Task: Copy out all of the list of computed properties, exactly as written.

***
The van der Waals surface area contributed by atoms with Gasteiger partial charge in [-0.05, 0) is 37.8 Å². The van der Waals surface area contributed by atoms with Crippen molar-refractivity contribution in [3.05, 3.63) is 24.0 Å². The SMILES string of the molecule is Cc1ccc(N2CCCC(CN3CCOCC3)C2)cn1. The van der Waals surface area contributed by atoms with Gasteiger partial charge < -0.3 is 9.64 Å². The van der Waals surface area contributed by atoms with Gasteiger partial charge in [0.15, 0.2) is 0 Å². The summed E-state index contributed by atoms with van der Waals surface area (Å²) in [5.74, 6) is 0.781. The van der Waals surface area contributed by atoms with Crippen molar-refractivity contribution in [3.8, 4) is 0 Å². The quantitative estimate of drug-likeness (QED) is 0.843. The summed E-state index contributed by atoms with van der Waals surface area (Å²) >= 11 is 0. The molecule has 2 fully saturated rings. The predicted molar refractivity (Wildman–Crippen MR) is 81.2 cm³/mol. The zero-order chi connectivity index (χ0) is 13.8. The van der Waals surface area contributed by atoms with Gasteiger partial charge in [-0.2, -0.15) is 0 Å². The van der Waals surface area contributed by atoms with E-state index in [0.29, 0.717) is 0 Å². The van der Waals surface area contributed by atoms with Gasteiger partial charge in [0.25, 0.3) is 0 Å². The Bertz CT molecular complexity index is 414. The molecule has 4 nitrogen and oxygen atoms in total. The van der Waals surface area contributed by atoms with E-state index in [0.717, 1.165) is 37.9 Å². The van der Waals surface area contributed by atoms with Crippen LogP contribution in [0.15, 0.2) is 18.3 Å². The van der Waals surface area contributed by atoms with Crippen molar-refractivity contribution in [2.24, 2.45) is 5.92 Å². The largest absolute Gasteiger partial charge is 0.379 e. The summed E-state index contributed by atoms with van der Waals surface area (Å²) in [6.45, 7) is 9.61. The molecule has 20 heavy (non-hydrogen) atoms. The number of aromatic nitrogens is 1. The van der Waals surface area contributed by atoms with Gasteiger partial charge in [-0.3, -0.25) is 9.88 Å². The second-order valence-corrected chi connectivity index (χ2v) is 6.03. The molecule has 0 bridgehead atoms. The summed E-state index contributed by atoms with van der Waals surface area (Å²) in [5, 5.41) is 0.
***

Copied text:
The van der Waals surface area contributed by atoms with Gasteiger partial charge in [-0.05, 0) is 37.8 Å². The van der Waals surface area contributed by atoms with Crippen molar-refractivity contribution in [3.05, 3.63) is 24.0 Å². The SMILES string of the molecule is Cc1ccc(N2CCCC(CN3CCOCC3)C2)cn1. The van der Waals surface area contributed by atoms with Gasteiger partial charge < -0.3 is 9.64 Å². The van der Waals surface area contributed by atoms with Gasteiger partial charge in [0.15, 0.2) is 0 Å². The summed E-state index contributed by atoms with van der Waals surface area (Å²) in [5.74, 6) is 0.781. The van der Waals surface area contributed by atoms with Crippen molar-refractivity contribution in [3.8, 4) is 0 Å². The quantitative estimate of drug-likeness (QED) is 0.843. The summed E-state index contributed by atoms with van der Waals surface area (Å²) >= 11 is 0. The molecule has 2 fully saturated rings. The predicted molar refractivity (Wildman–Crippen MR) is 81.2 cm³/mol. The zero-order chi connectivity index (χ0) is 13.8. The van der Waals surface area contributed by atoms with Gasteiger partial charge in [-0.2, -0.15) is 0 Å². The van der Waals surface area contributed by atoms with E-state index in [0.29, 0.717) is 0 Å². The van der Waals surface area contributed by atoms with Gasteiger partial charge in [0.25, 0.3) is 0 Å². The Bertz CT molecular complexity index is 414. The molecule has 4 nitrogen and oxygen atoms in total. The van der Waals surface area contributed by atoms with E-state index in [0.717, 1.165) is 37.9 Å². The van der Waals surface area contributed by atoms with Crippen LogP contribution in [0.15, 0.2) is 18.3 Å². The van der Waals surface area contributed by atoms with Crippen molar-refractivity contribution in [2.24, 2.45) is 5.92 Å². The largest absolute Gasteiger partial charge is 0.379 e. The summed E-state index contributed by atoms with van der Waals surface area (Å²) in [6.45, 7) is 9.61. The molecule has 20 heavy (non-hydrogen) atoms. The number of aromatic nitrogens is 1. The van der Waals surface area contributed by atoms with Gasteiger partial charge in [-0.3, -0.25) is 9.88 Å². The second-order valence-corrected chi connectivity index (χ2v) is 6.03. The molecule has 0 bridgehead atoms. The summed E-state index contributed by atoms with van der Waals surface area (Å²) in [5, 5.41) is 0.